Institute of Coding logo featured

Join the women in tech revolution

Institute of Coding logo

Did you know only 17 per cent of the tech workforce is women?

It’s time to tackle the shortage of women in tech, especially those from under-represented groups. It’s time to create the female tech leaders of tomorrow.

TechUP, a partnership between Durham, York, Edge Hill and Nottingham universities, is giving 100 women the opportunity to retrain for a tech career with an interview for an internship, apprenticeship or job role at the end of the programme.


Watch the video with Project Leaders, Professor Sue Black and Professor Alexandra Cristea below:


The six-month programme is open to women with a degree in any subject across the North and Midlands.

TechUp is mainly completed online, allowing you to fit it around your current commitments. Modules include data science, coding, cyber security project management, public speaking, clear communication and working as a team.

A mentor who works in the sector will provide advice and guidance to you throughout the course. There are also four residential weekends where you can network with peers and listen to industry-led talks.

Ready to join the revolution? Visit the TechUP website to apply.


group-of-diverse-women-looking-at-camera-featured

Women - tech needs you!

group of diverse women looking at camera

Article provided by Svenja de Vos, Chief Technology Officer, Leaseweb

Last month marked Women’s History Month, a time to look back and commemorate how far women have come throughout history and to celebrate their accomplishments.

For a long time, I have struggled with whether I should write something about this subject as it can be considered “controversial” to some. Nevertheless, in conjunction with the month, I would like to take this opportunity to highlight the long-standing debate and advocate for more women in tech.

If we as women cannot express our enthusiasm for a career in the industry, how can we expect more women to be involved? As the staggering talent gap shows, the technology industry is in desperate need of workers with the right knowledge and skills.

Although tech companies from around the world say they are making every effort to increase the number of female employees, only 17 to 30 per cent of actual tech jobs at some of the biggest companies, including Netflix, Amazon, Uber and Apple are held by women. There is no clear explanation for this problem. The fact remains that the number of women in tech is still lagging behind. This is not to say that women have something better to add than men. Rather, there is simply too few people with relevant knowledge and skills in the sector.

It’s (not) a man’s world

In order to keep a balanced range of talent in the sector, we must all do our best to secure the interest of people considering a career in the field. It is of the utmost importance that we remind younger generations that tech is not just reserved for the geeks among us. That’s why it is key to expose children to the basics of coding through their education. Coding and programming require a certain level of accuracy, are used to secure our daily lives and provide solutions for many of today’s biggest problems – children should be prepared to further this field.

In addition to making young people more enthusiastic about tech, it is important we teach them that women are successful in the scientific realm. At the moment, being a female manager in the tech world is considered “abnormal.” When I tell people that I am the CTO of a hosting company, I typically receive one of two reactions:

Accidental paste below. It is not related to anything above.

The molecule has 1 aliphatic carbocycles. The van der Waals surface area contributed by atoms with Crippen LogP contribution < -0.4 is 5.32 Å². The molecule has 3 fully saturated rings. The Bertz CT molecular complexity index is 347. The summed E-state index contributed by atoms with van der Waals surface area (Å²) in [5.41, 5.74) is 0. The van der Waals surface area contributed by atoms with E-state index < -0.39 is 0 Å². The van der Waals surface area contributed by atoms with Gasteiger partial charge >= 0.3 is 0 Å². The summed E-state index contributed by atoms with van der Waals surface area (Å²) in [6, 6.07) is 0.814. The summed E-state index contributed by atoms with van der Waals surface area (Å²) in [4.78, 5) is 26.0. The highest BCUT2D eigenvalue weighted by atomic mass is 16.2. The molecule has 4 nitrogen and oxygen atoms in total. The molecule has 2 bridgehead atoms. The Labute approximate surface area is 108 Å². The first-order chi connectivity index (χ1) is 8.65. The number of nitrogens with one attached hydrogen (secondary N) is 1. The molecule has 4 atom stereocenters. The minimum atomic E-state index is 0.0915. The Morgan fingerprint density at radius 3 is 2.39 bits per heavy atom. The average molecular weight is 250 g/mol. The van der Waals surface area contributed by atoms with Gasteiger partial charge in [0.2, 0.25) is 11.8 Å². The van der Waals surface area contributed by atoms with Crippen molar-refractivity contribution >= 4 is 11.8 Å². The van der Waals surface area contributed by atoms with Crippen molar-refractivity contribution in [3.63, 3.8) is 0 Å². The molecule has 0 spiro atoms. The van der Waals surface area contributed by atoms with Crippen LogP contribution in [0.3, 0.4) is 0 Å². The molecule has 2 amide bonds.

1. They assume I am not technically skilled
  2. They express their admiration and pretend I am very special

Neither reaction is ideal, and I personally find them truly upsetting.

On the other hand, I can understand where these responses come from. Even from an early age, we have all been told that boys have more talent for STEM subjects than girls. Think about it, how often have you heard that boys are better at math and girls are better in English? Beyond that, boys traditionally play with cars, LEGOS and robots, while girls are expected to play with dolls. These societally ingrained images of male and female stick with people for their entire life, impacting every industry and the direction that young men and women take when it comes to their careers. Therefore, it is not very surprising that girls ultimately opt out of the STEM subjects.

Forging the pathway to the future

Let’s face it: if we change the perspective of those involved in the tech industry gradually, we will change the world. Tech is synonymous with the future, one that is in the hands of those who are ready to embrace this digital world. It’s a future in which digital transformation ensures that every industry will soon play in the tech space.

Don’t you think it seems a lot more convenient to not exclude half of the workforce in advance? 

Don’t get me wrong, in my ideal world, women do not have an edge on men. I am not advocating for special treatment or the adoption of a women’s quota. Instead, I am pleading for skilled labor in every industry, but particularly tech. In order to keep the U.S. economy growing, we can’t just come to the table with only the male half of the population.

As we look toward the future, let’s all think about what we can do in this next year and beyond for young people, perhaps girls in particular, to get them excited about a technical education or career. The ultimate goal is to prepare ourselves for a better future and we need everyone to make that possible.